Justice Anthony Kennedy asks Feldman about a service advisor who meets a customer in the morning and says, “I’m a service advisor. I’m here to supervise and to plan the servicing of your automobile. Is that correct for him to say?”

Feldman says no. The advisors don’t supervise the mechanics, but serve a “communications function.” No one today openly discusses the advisors’ potential profit-increasing function.

Kennedy suggests that if an advisor is arranging for service, “it seems to me he’s engaged in servicing the automobile.”

Roberts suggests that the service advisor is important to long-term customer relationships.

“It’s sort of common understanding if you, over several years, dropped your car off whenever you’re supposed to or whenever it’s broken, and you talk to Fred about getting it fixed, and — and somebody comes to you later and says something — I’ve got a problem with my car — you would say, ‘my service guy is Fred, go see him.’”

Kagan has a question about a voice that is missing from today’s argument.

“Mr. Feldman, the solicitor general is not here in a case in which one would expect the government to be here. Do you know whether there’s any activity taking place in the Department of Labor with respect to this issue?”

Feldman says he doesn’t. In his rebuttal time, Clement responds by pointing to Footnote 9 of his reply brief, which says that the department’s Wage and Hour Division issued a bulletin in early January announcing it would suspend any enforcement actions against dealerships pending the outcome of this case.

(In a sentence that only the executive branch could write, the bulletin says, “Until further notice, WHD will not assert that service advisors who are employed by a nonmanufacturing establishment primarily engaged in the business of selling automobiles, trucks, or farm implements to ultimate purchasers do not meet the overtime pay exemption under [the statute].”)

The argument will continue with discussion of the many dealership jobs that are covered by overtime — financing salespeople, lube technicians, car jockeys, dispatchers, secretaries.

This case will likely be in the shop for at least two or three months. If you need to check on the progress, just call the court’s service department and ask for Fred.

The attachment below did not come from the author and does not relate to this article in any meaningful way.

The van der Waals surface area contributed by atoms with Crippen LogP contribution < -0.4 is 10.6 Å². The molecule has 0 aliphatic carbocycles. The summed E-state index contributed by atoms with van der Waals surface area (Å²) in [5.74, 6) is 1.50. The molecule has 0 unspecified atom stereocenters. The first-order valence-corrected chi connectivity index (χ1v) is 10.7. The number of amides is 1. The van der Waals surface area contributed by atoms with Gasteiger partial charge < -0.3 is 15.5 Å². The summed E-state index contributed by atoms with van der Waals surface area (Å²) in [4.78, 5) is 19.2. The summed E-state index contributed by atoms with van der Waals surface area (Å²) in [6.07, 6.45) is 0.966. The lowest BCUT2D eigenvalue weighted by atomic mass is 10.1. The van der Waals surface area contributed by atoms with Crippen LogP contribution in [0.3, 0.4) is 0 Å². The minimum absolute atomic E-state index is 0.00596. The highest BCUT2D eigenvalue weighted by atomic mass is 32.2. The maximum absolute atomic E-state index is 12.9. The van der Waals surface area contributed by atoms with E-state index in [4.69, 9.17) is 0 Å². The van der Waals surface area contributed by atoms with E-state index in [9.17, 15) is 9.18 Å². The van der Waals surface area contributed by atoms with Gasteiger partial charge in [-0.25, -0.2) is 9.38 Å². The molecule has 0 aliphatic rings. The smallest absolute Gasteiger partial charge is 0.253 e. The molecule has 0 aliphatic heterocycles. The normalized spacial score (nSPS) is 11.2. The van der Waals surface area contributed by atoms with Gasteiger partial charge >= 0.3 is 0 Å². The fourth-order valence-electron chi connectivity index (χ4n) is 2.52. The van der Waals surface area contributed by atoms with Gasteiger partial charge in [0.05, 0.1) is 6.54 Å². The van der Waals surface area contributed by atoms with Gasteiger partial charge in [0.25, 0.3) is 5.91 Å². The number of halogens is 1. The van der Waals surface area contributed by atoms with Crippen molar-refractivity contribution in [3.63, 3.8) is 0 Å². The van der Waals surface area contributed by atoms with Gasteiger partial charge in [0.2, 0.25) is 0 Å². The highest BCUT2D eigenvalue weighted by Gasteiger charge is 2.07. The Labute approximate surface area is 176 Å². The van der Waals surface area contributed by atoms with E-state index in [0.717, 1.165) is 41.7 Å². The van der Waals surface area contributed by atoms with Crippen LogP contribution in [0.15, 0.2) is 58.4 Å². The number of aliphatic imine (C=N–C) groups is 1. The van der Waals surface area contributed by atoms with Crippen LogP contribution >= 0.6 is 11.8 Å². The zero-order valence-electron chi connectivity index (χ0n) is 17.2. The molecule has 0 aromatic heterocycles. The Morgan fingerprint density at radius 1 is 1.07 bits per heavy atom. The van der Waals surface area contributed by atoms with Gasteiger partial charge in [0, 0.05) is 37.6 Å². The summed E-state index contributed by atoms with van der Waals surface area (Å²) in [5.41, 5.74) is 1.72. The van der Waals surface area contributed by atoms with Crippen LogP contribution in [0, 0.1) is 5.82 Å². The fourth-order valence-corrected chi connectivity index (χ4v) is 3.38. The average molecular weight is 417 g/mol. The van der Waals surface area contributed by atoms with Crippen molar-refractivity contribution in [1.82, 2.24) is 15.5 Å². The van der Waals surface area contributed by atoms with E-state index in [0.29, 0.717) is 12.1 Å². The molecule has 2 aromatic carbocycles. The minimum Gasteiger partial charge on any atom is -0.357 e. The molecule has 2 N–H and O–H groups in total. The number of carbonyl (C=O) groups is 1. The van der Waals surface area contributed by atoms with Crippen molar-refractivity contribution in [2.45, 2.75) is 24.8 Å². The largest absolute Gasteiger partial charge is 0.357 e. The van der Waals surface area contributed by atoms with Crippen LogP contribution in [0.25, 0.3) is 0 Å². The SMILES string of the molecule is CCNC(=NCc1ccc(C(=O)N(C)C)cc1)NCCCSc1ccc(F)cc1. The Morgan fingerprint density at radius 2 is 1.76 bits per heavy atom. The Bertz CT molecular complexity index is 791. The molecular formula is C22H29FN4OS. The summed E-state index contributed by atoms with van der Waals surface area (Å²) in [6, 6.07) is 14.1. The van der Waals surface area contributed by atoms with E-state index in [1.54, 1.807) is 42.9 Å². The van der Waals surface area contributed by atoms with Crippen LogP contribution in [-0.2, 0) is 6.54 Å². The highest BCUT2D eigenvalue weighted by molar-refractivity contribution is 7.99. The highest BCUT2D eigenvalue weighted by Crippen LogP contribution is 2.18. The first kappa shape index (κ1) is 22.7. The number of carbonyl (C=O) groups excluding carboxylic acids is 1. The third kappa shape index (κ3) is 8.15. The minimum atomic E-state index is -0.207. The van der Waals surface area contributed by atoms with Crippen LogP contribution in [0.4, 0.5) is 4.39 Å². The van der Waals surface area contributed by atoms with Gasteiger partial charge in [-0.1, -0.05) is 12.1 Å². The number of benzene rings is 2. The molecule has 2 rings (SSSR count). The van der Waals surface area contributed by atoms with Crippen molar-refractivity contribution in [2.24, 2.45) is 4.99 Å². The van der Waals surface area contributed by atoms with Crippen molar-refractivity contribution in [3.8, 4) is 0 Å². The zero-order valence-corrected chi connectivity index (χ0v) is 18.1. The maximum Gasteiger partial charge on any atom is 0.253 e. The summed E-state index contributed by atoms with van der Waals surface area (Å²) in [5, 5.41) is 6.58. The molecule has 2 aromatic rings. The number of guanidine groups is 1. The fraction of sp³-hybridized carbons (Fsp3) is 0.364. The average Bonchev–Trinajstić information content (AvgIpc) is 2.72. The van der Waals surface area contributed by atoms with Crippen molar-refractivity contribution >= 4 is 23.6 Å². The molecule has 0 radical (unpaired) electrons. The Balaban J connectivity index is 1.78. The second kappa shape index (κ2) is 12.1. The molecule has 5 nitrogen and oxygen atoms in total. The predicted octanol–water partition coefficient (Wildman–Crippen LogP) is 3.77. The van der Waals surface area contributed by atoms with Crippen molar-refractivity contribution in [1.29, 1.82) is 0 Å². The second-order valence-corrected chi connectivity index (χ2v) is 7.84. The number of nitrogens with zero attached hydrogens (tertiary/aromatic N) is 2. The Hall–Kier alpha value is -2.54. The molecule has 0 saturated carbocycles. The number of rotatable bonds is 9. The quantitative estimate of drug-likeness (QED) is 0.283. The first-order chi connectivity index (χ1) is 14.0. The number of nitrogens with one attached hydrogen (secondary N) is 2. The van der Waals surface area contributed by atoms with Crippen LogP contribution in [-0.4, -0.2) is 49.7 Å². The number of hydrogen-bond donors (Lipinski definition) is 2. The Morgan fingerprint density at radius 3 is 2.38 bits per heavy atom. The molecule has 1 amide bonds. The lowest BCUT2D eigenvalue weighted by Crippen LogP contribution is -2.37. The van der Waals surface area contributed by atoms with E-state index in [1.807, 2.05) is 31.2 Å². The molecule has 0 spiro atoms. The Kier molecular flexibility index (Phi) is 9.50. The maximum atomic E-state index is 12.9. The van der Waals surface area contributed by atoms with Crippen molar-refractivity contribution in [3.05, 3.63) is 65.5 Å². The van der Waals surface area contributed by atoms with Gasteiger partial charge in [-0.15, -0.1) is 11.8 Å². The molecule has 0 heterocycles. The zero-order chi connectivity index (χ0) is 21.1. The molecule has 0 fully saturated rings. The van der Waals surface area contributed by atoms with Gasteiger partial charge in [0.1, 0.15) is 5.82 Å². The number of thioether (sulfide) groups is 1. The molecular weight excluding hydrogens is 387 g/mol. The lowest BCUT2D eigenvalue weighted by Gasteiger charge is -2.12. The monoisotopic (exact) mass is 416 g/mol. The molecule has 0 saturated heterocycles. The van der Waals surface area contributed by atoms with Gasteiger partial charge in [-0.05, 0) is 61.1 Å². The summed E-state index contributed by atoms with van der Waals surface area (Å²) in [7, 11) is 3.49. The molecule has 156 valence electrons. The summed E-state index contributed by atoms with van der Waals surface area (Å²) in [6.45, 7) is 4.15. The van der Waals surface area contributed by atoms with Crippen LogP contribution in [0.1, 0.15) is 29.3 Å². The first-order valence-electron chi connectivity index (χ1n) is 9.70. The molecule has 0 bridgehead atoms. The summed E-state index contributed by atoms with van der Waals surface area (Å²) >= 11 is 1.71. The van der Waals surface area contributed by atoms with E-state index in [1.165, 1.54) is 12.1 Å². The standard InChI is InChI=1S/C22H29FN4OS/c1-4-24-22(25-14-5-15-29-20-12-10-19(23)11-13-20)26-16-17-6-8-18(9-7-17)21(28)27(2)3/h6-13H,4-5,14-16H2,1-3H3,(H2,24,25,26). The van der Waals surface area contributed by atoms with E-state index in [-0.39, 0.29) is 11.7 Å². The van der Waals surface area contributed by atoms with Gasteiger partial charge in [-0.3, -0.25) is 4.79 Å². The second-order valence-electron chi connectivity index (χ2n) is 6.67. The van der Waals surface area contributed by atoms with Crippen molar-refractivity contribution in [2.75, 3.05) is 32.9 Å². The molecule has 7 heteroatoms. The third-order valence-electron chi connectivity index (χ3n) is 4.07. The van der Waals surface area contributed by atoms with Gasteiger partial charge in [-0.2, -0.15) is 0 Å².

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from http://www.scotusblog.com

Ex-medical technician pleads guilty to asking boy for nudes

TRENTON, N.J. — A former emergency medical technician in New Jersey has admitted enticing a boy to send him a nude photo online. Federal prosecutors say 23-year-old Zachary Motta of Iselin pleaded guilty on Tuesday to online enticement of a minor to engage in criminal sexual activity. Authorities say Motta used a computer to ask…

TRENTON, N.J. — A former emergency medical technician in New Jersey has admitted enticing a boy to send him a nude photo online. Federal prosecutors say 23-year-old Zachary Motta of Iselin pleaded guilty on Tuesday to online enticement of a minor to engage in criminal sexual activity. Authorities say Motta used a computer to ask...

from https://nypost.com

Categories: Uncategorized

Woman pleads guilty to killing teen with belt she wore in selfie

Canadian cops say they nabbed a cold-blooded killer who revealed herself to them when they tracked down a selfie she snapped wearing the belt she used to strangle her friend. Cheyenne Rose Antoine, 21, pleaded guilty to manslaughter Monday in Saskatoon Provincial Court in connection with the death of Brittney Gargol, 18, who was found dead…

Canadian cops say they nabbed a cold-blooded killer who revealed herself to them when they tracked down a selfie she snapped wearing the belt she used to strangle her friend. Cheyenne Rose Antoine, 21, pleaded guilty to manslaughter Monday in Saskatoon Provincial Court in connection with the death of Brittney Gargol, 18, who was found dead...

from https://nypost.com

Categories: Uncategorized

Argument transcripts

Argument transcriptsThe transcript in Encino Motorcars, LLC v. Navarro is available on the Supreme Court’s website; the transcript in McCoy v. Louisiana is also available.

The post Argument transcripts appeared first on SCOTUSblog.

Argument transcripts

The transcript in Encino Motorcars, LLC v. Navarro is available on the Supreme Court’s website; the transcript in McCoy v. Louisiana is also available.

The post Argument transcripts appeared first on SCOTUSblog.

from http://www.scotusblog.com

Relist Watch